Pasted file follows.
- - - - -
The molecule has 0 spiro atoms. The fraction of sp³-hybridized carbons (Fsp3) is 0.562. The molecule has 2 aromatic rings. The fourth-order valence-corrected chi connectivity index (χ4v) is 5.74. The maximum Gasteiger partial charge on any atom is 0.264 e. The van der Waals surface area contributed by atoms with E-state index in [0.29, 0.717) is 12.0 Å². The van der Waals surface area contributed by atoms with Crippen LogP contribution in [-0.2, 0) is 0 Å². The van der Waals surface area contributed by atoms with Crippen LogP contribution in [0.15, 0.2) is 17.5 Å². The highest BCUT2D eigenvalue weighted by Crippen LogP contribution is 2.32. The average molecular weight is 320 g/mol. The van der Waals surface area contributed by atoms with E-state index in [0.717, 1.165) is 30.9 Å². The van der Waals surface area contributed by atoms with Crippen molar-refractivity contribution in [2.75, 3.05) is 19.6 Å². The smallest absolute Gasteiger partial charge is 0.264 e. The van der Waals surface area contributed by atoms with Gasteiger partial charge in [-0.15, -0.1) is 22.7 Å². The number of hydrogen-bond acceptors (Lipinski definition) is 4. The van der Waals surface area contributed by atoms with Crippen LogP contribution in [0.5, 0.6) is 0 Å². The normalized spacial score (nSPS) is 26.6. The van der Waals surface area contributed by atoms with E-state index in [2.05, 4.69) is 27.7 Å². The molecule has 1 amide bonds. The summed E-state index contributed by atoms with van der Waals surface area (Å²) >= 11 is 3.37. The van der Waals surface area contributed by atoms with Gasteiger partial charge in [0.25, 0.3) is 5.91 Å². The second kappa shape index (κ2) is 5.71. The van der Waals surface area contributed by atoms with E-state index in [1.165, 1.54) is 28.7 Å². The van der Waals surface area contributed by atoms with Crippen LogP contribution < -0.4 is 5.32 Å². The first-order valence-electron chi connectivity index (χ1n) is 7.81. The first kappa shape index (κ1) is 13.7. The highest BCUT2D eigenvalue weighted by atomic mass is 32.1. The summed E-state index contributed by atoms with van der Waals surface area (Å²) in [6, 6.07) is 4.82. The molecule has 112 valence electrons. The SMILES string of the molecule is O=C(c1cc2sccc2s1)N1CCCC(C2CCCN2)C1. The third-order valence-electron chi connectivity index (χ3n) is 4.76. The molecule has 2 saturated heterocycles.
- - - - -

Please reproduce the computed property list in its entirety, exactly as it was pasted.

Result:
The molecule has 0 spiro atoms. The fraction of sp³-hybridized carbons (Fsp3) is 0.562. The molecule has 2 aromatic rings. The fourth-order valence-corrected chi connectivity index (χ4v) is 5.74. The maximum Gasteiger partial charge on any atom is 0.264 e. The van der Waals surface area contributed by atoms with E-state index in [0.29, 0.717) is 12.0 Å². The van der Waals surface area contributed by atoms with Crippen LogP contribution in [-0.2, 0) is 0 Å². The van der Waals surface area contributed by atoms with Crippen LogP contribution in [0.15, 0.2) is 17.5 Å². The highest BCUT2D eigenvalue weighted by Crippen LogP contribution is 2.32. The average molecular weight is 320 g/mol. The van der Waals surface area contributed by atoms with E-state index in [0.717, 1.165) is 30.9 Å². The van der Waals surface area contributed by atoms with Crippen molar-refractivity contribution in [2.75, 3.05) is 19.6 Å². The smallest absolute Gasteiger partial charge is 0.264 e. The van der Waals surface area contributed by atoms with Gasteiger partial charge in [-0.15, -0.1) is 22.7 Å². The number of hydrogen-bond acceptors (Lipinski definition) is 4. The van der Waals surface area contributed by atoms with Crippen LogP contribution in [0.5, 0.6) is 0 Å². The normalized spacial score (nSPS) is 26.6. The van der Waals surface area contributed by atoms with E-state index in [2.05, 4.69) is 27.7 Å². The molecule has 1 amide bonds. The summed E-state index contributed by atoms with van der Waals surface area (Å²) >= 11 is 3.37. The van der Waals surface area contributed by atoms with Gasteiger partial charge in [0.25, 0.3) is 5.91 Å². The second kappa shape index (κ2) is 5.71. The van der Waals surface area contributed by atoms with E-state index in [1.165, 1.54) is 28.7 Å². The van der Waals surface area contributed by atoms with Crippen LogP contribution < -0.4 is 5.32 Å². The first-order valence-electron chi connectivity index (χ1n) is 7.81. The first kappa shape index (κ1) is 13.7. The highest BCUT2D eigenvalue weighted by atomic mass is 32.1. The summed E-state index contributed by atoms with van der Waals surface area (Å²) in [6, 6.07) is 4.82. The molecule has 112 valence electrons. The SMILES string of the molecule is O=C(c1cc2sccc2s1)N1CCCC(C2CCCN2)C1. The third-order valence-electron chi connectivity index (χ3n) is 4.76. The molecule has 2 saturated heterocycles.